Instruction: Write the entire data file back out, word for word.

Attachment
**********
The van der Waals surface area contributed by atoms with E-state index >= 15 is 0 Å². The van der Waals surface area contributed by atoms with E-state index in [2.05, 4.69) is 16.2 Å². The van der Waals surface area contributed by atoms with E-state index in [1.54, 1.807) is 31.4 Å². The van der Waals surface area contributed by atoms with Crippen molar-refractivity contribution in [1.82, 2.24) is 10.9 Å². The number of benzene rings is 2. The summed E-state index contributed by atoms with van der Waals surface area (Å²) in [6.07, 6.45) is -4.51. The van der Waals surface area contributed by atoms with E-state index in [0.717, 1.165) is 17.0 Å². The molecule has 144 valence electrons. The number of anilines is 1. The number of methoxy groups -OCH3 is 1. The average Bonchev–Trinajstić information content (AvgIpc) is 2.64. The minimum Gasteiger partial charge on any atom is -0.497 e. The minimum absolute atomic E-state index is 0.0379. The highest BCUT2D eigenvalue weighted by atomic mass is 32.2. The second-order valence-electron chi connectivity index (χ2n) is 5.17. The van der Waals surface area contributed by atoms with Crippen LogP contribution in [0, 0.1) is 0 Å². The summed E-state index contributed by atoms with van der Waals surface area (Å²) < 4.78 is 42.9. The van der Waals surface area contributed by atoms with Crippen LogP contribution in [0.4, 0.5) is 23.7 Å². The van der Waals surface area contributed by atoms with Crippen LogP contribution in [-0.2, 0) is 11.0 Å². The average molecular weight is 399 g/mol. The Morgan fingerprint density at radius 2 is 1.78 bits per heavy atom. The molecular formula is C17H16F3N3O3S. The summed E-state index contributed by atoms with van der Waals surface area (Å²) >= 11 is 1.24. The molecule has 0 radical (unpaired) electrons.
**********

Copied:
The van der Waals surface area contributed by atoms with E-state index >= 15 is 0 Å². The van der Waals surface area contributed by atoms with E-state index in [2.05, 4.69) is 16.2 Å². The van der Waals surface area contributed by atoms with E-state index in [1.54, 1.807) is 31.4 Å². The van der Waals surface area contributed by atoms with Crippen molar-refractivity contribution in [1.82, 2.24) is 10.9 Å². The number of benzene rings is 2. The summed E-state index contributed by atoms with van der Waals surface area (Å²) in [6.07, 6.45) is -4.51. The van der Waals surface area contributed by atoms with E-state index in [0.717, 1.165) is 17.0 Å². The molecule has 144 valence electrons. The number of anilines is 1. The number of methoxy groups -OCH3 is 1. The average Bonchev–Trinajstić information content (AvgIpc) is 2.64. The minimum Gasteiger partial charge on any atom is -0.497 e. The minimum absolute atomic E-state index is 0.0379. The highest BCUT2D eigenvalue weighted by atomic mass is 32.2. The second-order valence-electron chi connectivity index (χ2n) is 5.17. The van der Waals surface area contributed by atoms with Crippen LogP contribution in [0, 0.1) is 0 Å². The summed E-state index contributed by atoms with van der Waals surface area (Å²) < 4.78 is 42.9. The van der Waals surface area contributed by atoms with Crippen LogP contribution in [0.4, 0.5) is 23.7 Å². The van der Waals surface area contributed by atoms with Crippen LogP contribution in [-0.2, 0) is 11.0 Å². The average molecular weight is 399 g/mol. The Morgan fingerprint density at radius 2 is 1.78 bits per heavy atom. The molecular formula is C17H16F3N3O3S. The summed E-state index contributed by atoms with van der Waals surface area (Å²) >= 11 is 1.24. The molecule has 0 radical (unpaired) electrons.